Beefchicken Industries

The Future of Amateur Radio

This article was extracted from a post I made to the greenkeys mailing list (which is dedicated to teletype machines), in response to a post about "glass TTYs", the use of computers in place of mechanical teletype machines.

The appeal of amateur radio is going to change. With global communication becoming a commodity, the future generation of hams will be attracted for different reasons. The future of amateur radio will see the hobby getting back to its roots. In the face of dwindling sales, the big manufactures will give up on producing amateur equipment. Surrounded by software defined radios that make every mode of communication a matter of just downloading the right software, the amateur of the future will want to get back to the basics of building radios with just his hands, a fist full of discrete components, and a solid understanding of RF electronics. QRP will gain in popularity. Why dump a kilowatt into the atmosphere to talk to someone in Guam, when you can Skype them in full high definition video and near CD quality sound? The appeal in amateur radio will shift away from ‘best’, ‘more' and ‘faster' towards a mentality of ‘cheap’, ‘less' and ‘creative'.

The age of the glass TTY will die out. It already seems a bit silly using software to emulate a protocol that has been bettered by other protocols (PSK31), especially when the same software is usually capable of both. So-called ‘Glass TTYs’ will be reflected upon as a blip in time, a moment of bad judgement, while the mechanical TTYs will continue to capture the imagination of folks for years to come.

Show an 20 year old a glass TTY, and he’ll say “So what, I can text my friend in South Korea right now with my iPhone, and I don’t need to sit down at the computer.” Show a 20 year old a running Model 28, and you’ll see his curiosity oozing out. To kids born and raised in a world defined by software, things that solve problems mechanically are pure magic. Point a store-bought yagi at Alaska and feed it a kilowatt from a store bought radio with store bought linear amp, and a 20 year old will remind you about Skype. Have that same kid witness a QSO made with a radio constructed dead-bug style in a sardine can, using an antenna strung up in a tree, and you’ll have his imagination reeling.

I suspect that in the future, the “off the shelf” era of amateur radio will be looked back upon with some degree of derision, as a period of time when we let big companies steal our hobby out of our hands.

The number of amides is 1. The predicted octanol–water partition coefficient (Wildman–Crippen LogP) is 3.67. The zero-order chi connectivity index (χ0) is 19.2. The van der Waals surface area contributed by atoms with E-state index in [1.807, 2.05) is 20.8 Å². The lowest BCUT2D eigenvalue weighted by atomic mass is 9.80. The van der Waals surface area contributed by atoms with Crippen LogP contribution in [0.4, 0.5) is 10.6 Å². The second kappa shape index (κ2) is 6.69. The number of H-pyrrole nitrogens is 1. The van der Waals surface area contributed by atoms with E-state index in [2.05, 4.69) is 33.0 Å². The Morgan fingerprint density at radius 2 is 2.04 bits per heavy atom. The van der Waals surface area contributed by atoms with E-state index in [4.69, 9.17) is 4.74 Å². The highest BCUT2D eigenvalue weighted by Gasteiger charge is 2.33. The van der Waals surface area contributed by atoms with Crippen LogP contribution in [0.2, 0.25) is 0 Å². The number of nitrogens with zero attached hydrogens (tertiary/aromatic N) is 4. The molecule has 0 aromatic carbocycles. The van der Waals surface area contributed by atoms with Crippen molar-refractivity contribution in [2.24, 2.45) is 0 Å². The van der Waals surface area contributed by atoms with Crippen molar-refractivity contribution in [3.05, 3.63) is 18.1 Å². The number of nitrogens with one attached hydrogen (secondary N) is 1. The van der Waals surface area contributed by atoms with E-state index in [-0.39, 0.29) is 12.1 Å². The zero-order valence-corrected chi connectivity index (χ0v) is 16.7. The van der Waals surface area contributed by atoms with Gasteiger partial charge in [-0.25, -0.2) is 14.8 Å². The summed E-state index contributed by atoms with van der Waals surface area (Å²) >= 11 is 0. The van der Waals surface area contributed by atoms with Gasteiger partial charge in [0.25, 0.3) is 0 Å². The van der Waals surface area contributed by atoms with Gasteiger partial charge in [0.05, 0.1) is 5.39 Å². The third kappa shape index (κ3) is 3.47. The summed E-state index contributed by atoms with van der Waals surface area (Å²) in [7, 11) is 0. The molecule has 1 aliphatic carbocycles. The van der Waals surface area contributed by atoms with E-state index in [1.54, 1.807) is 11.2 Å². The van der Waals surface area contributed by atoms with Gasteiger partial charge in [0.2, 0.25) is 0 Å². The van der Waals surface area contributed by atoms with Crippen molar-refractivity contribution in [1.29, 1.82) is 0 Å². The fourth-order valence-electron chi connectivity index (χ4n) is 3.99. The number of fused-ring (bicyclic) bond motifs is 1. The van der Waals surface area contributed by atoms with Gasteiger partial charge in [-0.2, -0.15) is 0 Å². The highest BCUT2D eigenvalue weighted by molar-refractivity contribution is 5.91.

This isn’t just pure fantasy either, other hobby industries have seen a similar transformation. An example? Knitting. For a period of time, there existed quite a substantial industry around home knitting machines � amateur machine knitting, if you will. Big names, Brother, Toyota, Husqvarna to name a few, were all involved in the business. Knitting machines evolved, becoming fully electronic computer controlled.

Then one day, something happened: in the face of declining sales due to an aging customer base, Brother, the market leader, pulled the plug on their home knitting machine business. One by one, all of the others followed suit, and the “industry” collapsed in the late 90’s. To the financial observer, the business collapsed overnight. But to the hobbyist, that isn’t the case at all. For many machine knitters, this industrial abandonment was a prompt to get back into hand knitting, and that hobby has seen a significant increase in interest. As the computerized and electronic knitting machines break down (replacement parts are getting very expensive to source), knitters are dragging their old punch card controlled machines out of the closet. Hobbyists are taking apart their electronic machines and developing custom controllers and software for them. People are learning how the machines really work, and they’re trying interesting and creative things with them that the automation made impossible. Lacking a huge body of fashionable at-the-ready patterns, people are more apt to create their designs from scratch.

I’m convinced that the most satisfying part of a hobbyist pursuit comes after the “big boys” have moved on for more lucrative territory.

Footnote: My mom was a busy publisher of machine knitting patterns and books; declining sales, a cancer diagnosis, and the loss of the big manufacturers saw her shuttering her business in 1999. She beat the cancer.
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